If you have the symptoms and suspect it’s not a common skin disease, we strongly recommend getting a definitive diagnosis. This will help you rule out other similar conditions, including:
Dermatillomania is a mental health problem linked with OCD or obsessive-compulsive disorder. Doctors help patients cope with compulsive skin picking by prescribing anti-anxiety medications or recommending therapy and psychological counseling.
There’s a laundry list of things that can cause dry and irritated skin. Some of these include using harsh soaps and eating food products that you are sensitive to. Dry skin also develops during the cold season due to the lack of moisture in the air. If your condition turns out to be simple skin irritation, your dermatologist might recommend using moisturizers or topical creams to reduce inflammation.
Dermatitis artefacta shares plenty of similarities with dermatillomania. According to studies, it usually indicates pre-existing psychological problems like depression, anxiety, and panic attacks. As a result, patients diagnosed with this illness need psychological and dermatological assessments to get the help they need.
The next time you experience intense and uncontrollable forearm itching, make sure to determine if it has a neurological or dermatological origin. Otherwise, it could lead to severe and irreversible skin problems. We also recommend consulting with a neck chiropractor to determine if your C1 and C2 bones have something to do with your complaint.
As mentioned above, brachioradial pruritis can stem from cervical misalignment, which upper cervical care doctors can resolve. If you hurt your neck from a car accident, recreational activity, or work-related incident, then it might help to have your cervical bones assessed. Unknown to you, your C1 and C2 bones might have tilted at a wrong angle. They might be the reason why your arm itching nerve seems to go away.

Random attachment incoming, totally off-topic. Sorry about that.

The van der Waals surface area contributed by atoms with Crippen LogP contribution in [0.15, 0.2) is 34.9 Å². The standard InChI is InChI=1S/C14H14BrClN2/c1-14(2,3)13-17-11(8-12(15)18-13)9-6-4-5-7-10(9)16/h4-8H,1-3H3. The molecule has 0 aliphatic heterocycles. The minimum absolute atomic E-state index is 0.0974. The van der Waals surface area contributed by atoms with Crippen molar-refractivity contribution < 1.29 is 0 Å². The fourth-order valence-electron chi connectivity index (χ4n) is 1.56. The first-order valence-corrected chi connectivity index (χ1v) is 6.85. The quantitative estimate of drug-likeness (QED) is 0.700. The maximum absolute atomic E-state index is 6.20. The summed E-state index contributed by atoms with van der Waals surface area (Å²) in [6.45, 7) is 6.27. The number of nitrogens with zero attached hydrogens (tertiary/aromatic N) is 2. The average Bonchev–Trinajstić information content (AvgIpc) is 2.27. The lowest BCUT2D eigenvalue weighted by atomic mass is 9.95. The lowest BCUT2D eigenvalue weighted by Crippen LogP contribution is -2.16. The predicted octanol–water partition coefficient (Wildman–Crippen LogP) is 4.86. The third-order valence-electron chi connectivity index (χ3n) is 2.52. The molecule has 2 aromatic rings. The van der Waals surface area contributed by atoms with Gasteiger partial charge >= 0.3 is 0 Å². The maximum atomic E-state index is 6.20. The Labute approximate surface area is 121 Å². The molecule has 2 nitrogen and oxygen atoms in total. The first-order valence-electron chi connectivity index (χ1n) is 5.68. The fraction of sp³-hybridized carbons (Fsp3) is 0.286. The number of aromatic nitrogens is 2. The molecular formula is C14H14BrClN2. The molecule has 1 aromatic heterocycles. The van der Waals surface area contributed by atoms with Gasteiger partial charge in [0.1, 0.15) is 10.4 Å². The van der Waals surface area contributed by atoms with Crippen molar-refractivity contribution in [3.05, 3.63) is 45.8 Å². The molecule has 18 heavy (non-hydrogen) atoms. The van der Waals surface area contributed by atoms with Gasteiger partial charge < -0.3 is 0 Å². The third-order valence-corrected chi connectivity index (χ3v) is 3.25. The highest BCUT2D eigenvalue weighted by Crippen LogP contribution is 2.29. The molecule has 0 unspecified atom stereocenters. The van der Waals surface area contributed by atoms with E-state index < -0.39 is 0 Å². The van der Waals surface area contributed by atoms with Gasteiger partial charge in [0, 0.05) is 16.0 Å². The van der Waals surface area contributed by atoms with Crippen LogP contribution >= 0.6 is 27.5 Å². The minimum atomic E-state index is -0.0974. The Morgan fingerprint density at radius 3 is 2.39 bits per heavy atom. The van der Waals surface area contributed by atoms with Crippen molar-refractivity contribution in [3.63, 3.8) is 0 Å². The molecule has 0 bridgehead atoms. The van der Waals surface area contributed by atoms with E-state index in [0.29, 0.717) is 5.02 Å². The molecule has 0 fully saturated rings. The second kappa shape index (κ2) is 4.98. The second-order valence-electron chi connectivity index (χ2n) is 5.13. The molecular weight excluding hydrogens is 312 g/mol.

Thankfully, with the help of upper cervical chiropractic adjustments, you can address the source of your brachioradial pruritis and experience real and lasting relief. Once your bones ease back to their places, the affected nerves can heal, and you can potentially get rid of your arm itching.
Whether you’re new to upper cervical care or not, we firmly believe you will find it helpful in relieving brachioradial pruritis. So feel free to schedule your appointment with a local upper cervical chiropractic practice today!
The content and materials provided in this web site are for informational and educational purposes only and are not intended to supplement or comprise a medical diagnosis or other professional opinion, or to be used in lieu of a consultation with a physician or competent health care professional for medical diagnosis and/or treatment. All content and materials including research papers, case studies and testimonials summarizing patients' responses to care are intended for educational purposes only and do not imply a guarantee of benefit. Individual results may vary, depending upon several factors including age of the patient, severity of the condition, severity of the spinal injury, and duration of time the condition has been present.